Screenshots show xAI's chatbot Grok on X's web app

X’s AI chatbot Grok now ‘rolled out to all’ US Premium+ subscribers, English language users are next

Yesterday, X began rolling out Grok, the “rebellious” AI chatbot developed by Elon Musk’s xAI startup, to Premium+ subscribers on X’s platform. Today, Musk says that Grok’s rollout to all U.S. Premium+ subscribers is now complete, but cautioned that the beta would face many issues, though it would be steadily improved. He also offered a time frame for Grok reaching other markets beyond the U.S., noting that all English language users (who subscribe to Premium+) would gain access to Grok in “about a week or so.”

Japanese users, which is X’s second-largest user base, would then follow with the aim of bringing Grok to “hopefully” all languages by “early 2024,” the X owner said.

Of course, Musk’s time frames for when things will happen don’t always come to pass — just ask any longtime Tesla watcher who spent time waiting on full self-driving (FSD). However, with Grok, Musk has only been a little behind in terms of his launch estimates. On November 22, for instance, Musk said that xAI’s Grok would launch to Premium+ subscribers “next week,” but the chatbot actually launched this week, on December 7.

Whether or not the chatbot is a success in driving subscription revenue for X still remains to be seen. For now, Grok is only part of X’s top-tier subscription offering — the $16 per month Premium+. That’s much pricier than X’s Basic ($3/mo) and Premium ($8/mo) options, and it’s not clear it will appeal to casual AI dabblers who can use rival chatbots like ChatGPT or Google’s Bard for free.

The Premium+ subscription comes with access to other features to broaden its appeal, including the benefit of seeing no advertisements in the For You and Following timelines on X. Premium+ users also have their replies boosted the most, in addition to all of Premium’s features like ads revenue sharing for creators, ID verification, a verified checkmark, access to Media Studio and more.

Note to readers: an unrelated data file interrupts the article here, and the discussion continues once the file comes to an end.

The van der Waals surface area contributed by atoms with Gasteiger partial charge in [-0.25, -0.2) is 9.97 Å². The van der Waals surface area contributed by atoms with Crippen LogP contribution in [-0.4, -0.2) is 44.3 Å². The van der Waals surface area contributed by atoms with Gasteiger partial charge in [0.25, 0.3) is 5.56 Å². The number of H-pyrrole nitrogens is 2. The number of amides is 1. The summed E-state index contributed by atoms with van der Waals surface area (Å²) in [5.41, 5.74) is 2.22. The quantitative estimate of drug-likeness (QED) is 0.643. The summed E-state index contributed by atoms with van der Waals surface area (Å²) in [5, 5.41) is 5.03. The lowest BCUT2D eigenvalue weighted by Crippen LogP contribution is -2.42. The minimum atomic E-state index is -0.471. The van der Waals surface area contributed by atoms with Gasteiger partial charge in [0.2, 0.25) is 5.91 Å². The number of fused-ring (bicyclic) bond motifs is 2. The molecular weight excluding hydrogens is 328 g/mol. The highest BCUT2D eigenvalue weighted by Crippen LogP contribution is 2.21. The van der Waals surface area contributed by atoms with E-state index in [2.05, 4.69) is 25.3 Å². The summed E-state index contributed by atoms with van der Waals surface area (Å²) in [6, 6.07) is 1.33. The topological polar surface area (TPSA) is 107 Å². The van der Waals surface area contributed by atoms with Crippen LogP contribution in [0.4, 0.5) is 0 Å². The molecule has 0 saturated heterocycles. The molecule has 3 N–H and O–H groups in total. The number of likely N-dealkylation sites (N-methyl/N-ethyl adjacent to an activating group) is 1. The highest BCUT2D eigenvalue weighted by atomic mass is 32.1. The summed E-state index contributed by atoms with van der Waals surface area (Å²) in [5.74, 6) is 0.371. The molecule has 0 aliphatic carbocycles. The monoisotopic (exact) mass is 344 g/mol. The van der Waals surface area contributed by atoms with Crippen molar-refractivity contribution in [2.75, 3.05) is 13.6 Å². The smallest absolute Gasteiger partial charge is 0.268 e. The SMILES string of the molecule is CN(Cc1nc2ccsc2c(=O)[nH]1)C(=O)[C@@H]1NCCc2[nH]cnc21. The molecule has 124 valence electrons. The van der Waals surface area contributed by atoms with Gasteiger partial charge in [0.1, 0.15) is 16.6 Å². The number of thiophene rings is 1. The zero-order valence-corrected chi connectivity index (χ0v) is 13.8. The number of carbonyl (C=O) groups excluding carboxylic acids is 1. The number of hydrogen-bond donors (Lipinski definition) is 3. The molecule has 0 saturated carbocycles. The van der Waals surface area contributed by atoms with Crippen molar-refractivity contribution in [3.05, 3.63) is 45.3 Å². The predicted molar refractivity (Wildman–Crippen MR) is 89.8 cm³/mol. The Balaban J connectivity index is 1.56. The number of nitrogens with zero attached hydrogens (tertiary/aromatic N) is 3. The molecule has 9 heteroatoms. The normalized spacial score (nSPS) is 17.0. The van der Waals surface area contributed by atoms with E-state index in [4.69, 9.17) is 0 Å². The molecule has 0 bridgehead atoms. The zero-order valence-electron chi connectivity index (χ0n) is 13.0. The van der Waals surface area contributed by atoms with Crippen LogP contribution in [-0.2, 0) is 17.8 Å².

But so far, subscriptions haven’t driven the majority of X, formerly Twitter’s revenue — advertising has.

Yet now, it’s unclear what X’s ad-supported future may look like as Musk has been alienating X’s advertisers — even telling them to “fuck yourself” for leaving X over concerns of antisemitic content on the site. For X to be sustainable, it may need a larger number of users to subscribe to Premium+ for Grok to help shore up the loss of ad dollars as brands like Apple, Disney, IBM, Paramount, Walmart and others flee the platform.

Of note, X had its largest-ever month for subscription revenue in November, pulling in $6.2 million in net revenue, after app store fees, according to one estimate by app intelligence provider Apptopia. However, that’s still less than a third of what Snapchat made for its own in-app subscription, which topped $20 million for the first time last month.

In other words, there’s still plenty of room for X to grow subscribers, given it reportedly has more than 500 million monthly active users. Whether or not it can, of course, is another story.

Source link

Do you believe in job after job? Previous post Do you believe in job after job?
Navigating 2024: The impact of interest rate plateau on financial startups Next post Navigating 2024: The impact of interest rate plateau on financial startups